The Mad River Valley’s beauty will be on full display on the big screen now that an independent film just finished shooting.

Director Barak Barkan, producer Pablo Burn and cinematographer Omar Nasr finished filming their movie Touched at about 4 a.m. on May 25, just 18 days after beginning.

The three filmmakers met while studying at New York University’s Tisch School of Arts. Barkan has been working with Nasr since they were freshmen and the three of them have always dreamt of creating their own film.

“When we graduated, everyone was running off and getting jobs and we were also in that same racket, but we always had this dream of going and making a movie, no matter how small it was,” Barkan said.

“We just tried to figure out where and what kind of story we could tell,” he added. Barkan said that many of the factors were dependent on the trio’s resources and budget.

“We had this house up in Vermont and we thought it would be a perfect place to set any film,” Barkan noted. Barkan’s family has a house in Warren.

Spoiling the movie as little as possible, Barkan said it is about two sisters, one blind and the other deaf, who have created a language built entirely around physical contact. They live secluded in the countryside with their father who is “slowly losing his mind,” and the plot moves on from there.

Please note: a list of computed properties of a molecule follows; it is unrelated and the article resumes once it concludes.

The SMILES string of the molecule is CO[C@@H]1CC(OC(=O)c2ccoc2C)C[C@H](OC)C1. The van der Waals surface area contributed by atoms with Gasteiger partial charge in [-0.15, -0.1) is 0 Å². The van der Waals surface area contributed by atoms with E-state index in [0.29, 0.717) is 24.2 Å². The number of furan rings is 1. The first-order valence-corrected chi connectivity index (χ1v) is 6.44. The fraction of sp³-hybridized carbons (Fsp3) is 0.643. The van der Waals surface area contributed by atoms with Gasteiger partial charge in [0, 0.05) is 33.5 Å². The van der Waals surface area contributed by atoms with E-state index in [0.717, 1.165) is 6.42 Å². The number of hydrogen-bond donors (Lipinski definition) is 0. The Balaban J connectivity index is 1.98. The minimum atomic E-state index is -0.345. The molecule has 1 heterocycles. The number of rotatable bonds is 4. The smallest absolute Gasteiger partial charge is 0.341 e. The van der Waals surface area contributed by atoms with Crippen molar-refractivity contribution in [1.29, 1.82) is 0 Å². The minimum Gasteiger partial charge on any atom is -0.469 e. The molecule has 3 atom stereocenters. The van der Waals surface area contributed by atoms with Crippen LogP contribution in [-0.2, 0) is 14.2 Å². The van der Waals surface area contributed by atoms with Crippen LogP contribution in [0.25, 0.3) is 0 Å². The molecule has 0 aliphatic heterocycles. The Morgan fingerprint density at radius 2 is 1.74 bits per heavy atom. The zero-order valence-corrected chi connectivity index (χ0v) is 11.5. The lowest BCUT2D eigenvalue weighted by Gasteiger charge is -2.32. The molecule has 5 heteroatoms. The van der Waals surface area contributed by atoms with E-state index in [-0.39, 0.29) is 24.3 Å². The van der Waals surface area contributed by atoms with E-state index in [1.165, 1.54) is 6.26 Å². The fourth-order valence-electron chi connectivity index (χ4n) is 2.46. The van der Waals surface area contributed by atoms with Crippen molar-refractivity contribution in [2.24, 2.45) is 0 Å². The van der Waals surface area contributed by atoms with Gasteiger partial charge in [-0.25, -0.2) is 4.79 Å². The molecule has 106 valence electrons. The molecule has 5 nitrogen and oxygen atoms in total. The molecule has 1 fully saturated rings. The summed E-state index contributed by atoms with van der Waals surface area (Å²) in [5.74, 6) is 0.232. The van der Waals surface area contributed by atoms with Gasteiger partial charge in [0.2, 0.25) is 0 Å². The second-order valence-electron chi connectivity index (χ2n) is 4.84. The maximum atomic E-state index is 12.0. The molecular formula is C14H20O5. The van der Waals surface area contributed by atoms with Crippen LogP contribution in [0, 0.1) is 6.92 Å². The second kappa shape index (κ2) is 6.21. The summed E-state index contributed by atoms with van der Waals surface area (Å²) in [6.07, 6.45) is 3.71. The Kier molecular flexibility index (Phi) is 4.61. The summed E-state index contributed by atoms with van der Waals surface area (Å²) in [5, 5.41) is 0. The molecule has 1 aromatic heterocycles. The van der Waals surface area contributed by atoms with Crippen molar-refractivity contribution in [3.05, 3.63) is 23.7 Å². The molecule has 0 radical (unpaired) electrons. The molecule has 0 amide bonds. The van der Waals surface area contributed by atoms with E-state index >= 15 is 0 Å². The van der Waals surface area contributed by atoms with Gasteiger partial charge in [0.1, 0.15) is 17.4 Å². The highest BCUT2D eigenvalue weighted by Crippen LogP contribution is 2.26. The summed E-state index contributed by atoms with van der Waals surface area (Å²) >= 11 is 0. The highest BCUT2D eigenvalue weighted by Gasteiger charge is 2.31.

Although the Mad River Valley is never named in the film, nearly the entire film was shot within the watershed.

Burn and Nasr said that filming in The Valley was beautiful and that it was hard to make the area less picturesque when the shot needed it.

Nasr said that when the group came to The Valley in February he was amazed, noting that he had never been to an environment like Vermont’s.

The group will now go into post-production, where the movie is really made, according to Barkan, and they will begin talking to distributors.

They would like to put the movie into as many theaters as possible and they don’t want viewers to start watching with any assumptions of the film. This is why Barkan declined to give a budget figure for the movie.

Barkan did mention that they hope to screen the movie in The Valley before it’s released and when locals watch they will assuredly see many familiar places and most likely some familiar faces and some local residents in the film.

Barkan said that working in The Valley was great and the people were incredibly helpful, whether it was specific props they needed or if they wanted to shoot at a specific location.

There is currently no timetable for when the movie could be released, but keep an eye out at the Big Picture.